It was an old legend around where I grew up, how in the sixties, a drummer who had dabbled in sacrificial and ritual murder left his band to partake of children’s innocence. The cops never caught him. The country folk still told their kids that he was out there, if nothing more than to scare them into never straying far from home, to prevent them speaking to approaching strangers. One summer thirteen kids went missing. They were found in pieces—some arms in farmer’s fields, others in the river, a leg in a hollowed tree, a torso staked to a hunting cabin. It was the summer of blood and flies. No one ever found their heads. No one wanted to imagine what Boom Stick did with them, alone, in the dark.
I hadn’t thought of the legend in thirty years.
Thunder rumbled and the old roof groaned.
Wind banged the front doors off the wall.
I cocked the hammer of the .38 and jumped at shadows, feeling like a kid again—entranced yet terrified. Ghosts drifted in and out of my peripheral vision; children demolished in pleasure, their shadowy forms humped and kicking and crawling because he took a hacksaw to them and lit candles inside their hollowed ribcages.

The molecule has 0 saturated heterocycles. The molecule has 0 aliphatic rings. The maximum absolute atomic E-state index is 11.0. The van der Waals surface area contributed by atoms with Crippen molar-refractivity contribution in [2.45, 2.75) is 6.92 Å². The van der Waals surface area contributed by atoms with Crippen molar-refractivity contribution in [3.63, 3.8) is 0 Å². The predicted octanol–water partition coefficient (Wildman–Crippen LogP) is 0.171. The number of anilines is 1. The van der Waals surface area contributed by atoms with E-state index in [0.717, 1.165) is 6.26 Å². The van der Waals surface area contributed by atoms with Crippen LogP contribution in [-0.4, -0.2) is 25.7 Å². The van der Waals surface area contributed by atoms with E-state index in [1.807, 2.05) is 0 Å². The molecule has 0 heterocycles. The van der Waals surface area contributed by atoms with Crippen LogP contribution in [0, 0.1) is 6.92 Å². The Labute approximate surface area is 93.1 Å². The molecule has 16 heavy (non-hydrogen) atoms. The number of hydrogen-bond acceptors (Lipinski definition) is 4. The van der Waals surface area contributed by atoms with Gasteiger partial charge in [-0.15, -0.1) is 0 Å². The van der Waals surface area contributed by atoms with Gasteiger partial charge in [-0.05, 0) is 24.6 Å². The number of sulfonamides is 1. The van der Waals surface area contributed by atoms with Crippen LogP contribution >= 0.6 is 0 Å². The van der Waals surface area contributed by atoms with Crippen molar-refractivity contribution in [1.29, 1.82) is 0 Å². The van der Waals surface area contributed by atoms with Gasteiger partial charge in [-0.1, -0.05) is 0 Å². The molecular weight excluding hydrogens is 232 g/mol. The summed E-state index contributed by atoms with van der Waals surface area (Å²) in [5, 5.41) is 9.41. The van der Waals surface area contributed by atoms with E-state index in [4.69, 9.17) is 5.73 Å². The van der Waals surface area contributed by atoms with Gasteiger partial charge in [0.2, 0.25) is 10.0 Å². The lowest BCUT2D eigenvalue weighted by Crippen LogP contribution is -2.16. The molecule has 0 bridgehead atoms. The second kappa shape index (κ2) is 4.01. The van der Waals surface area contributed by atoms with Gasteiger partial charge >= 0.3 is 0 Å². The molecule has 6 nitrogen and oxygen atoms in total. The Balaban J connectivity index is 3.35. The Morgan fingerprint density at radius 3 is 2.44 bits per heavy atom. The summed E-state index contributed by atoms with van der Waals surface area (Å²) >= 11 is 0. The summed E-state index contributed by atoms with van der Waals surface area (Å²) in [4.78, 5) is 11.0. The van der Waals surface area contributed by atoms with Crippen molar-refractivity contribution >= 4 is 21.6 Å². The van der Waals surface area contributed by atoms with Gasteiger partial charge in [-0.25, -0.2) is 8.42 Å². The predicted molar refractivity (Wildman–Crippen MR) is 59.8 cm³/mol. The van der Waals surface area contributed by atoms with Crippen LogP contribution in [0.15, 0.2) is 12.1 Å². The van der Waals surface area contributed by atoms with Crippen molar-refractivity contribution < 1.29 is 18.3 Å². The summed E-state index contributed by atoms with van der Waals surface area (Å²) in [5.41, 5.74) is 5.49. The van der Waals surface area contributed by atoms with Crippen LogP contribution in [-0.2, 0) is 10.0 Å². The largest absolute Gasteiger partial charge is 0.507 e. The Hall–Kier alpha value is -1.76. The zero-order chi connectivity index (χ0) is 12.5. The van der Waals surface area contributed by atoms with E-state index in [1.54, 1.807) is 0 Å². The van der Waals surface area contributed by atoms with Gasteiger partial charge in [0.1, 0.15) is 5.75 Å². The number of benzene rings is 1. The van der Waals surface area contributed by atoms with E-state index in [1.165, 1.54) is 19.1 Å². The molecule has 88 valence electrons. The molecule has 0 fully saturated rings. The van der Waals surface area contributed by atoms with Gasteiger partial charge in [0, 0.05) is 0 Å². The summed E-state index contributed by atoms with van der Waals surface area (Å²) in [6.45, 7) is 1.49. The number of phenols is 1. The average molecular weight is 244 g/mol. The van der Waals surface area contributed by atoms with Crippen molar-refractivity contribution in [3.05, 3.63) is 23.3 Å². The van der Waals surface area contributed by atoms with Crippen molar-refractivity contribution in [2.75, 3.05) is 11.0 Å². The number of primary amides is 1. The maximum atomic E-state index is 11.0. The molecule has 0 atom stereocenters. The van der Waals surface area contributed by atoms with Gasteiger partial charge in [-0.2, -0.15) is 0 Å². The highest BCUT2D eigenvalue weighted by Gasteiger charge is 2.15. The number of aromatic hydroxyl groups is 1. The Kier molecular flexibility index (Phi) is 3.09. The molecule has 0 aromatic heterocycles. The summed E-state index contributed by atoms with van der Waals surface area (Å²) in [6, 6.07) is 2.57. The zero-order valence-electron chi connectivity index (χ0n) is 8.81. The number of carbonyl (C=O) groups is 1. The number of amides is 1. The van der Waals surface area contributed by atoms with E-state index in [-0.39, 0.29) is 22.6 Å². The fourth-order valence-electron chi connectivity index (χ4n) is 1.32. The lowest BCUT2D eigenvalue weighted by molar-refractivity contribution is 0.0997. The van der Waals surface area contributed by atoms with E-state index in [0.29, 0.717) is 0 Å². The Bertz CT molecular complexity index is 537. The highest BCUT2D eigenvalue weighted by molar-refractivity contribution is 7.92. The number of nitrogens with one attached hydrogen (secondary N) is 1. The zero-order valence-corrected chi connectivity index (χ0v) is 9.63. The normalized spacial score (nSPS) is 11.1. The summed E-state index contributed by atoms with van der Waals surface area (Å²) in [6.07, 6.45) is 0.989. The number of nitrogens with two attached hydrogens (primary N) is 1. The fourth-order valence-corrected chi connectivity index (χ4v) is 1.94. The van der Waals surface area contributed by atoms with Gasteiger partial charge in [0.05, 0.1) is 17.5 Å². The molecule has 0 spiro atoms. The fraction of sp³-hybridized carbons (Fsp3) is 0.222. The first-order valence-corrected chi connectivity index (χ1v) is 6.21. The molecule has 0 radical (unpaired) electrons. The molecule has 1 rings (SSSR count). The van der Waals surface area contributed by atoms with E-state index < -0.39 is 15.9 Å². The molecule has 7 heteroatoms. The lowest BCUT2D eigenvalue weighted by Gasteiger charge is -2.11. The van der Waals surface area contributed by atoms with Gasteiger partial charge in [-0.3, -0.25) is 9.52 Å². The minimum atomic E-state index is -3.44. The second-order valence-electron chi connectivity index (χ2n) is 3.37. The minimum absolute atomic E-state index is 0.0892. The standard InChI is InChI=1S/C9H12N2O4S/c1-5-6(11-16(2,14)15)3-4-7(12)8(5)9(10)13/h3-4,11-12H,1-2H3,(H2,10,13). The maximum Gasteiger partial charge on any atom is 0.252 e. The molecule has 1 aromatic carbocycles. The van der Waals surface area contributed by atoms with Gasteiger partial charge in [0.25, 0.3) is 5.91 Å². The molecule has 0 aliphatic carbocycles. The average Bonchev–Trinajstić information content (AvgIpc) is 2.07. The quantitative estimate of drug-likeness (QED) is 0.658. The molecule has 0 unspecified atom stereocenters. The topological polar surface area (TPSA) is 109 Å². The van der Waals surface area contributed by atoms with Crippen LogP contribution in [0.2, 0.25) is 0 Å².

Water dripped in the tub upstairs.
Or Virginia was still close by.
Rain dotted the window at the end of the hall, black beneath the day’s failing light.
The house stank of the bog that ran off the Loyalsock River in the low country, when storms raged and every animal bristled with fear.
I thought, This place doesn’t exist.
My mind clouded and I scratched my finger on the trigger guard. I shook my head, unable to remember how I’d gotten here, what roads I drove, or why. My stomach hurt and I couldn’t stop trembling.
Easy. Take it easy.
Hot air blew down the corridor and something stomped on the second story floor. I knelt and grabbed the paper, feeling heat trapped in my face, the paper crumbling, and I thought, No! as I flipped it over and glimpsed the child’s scrawl: the word Boom Stick underscored with slashes, most of the page crowded with jagged lines that seemed to mean nothing. I sucked in another breath, suddenly dizzy, and squeezed the pistol’s grip.
Hell calls some of us.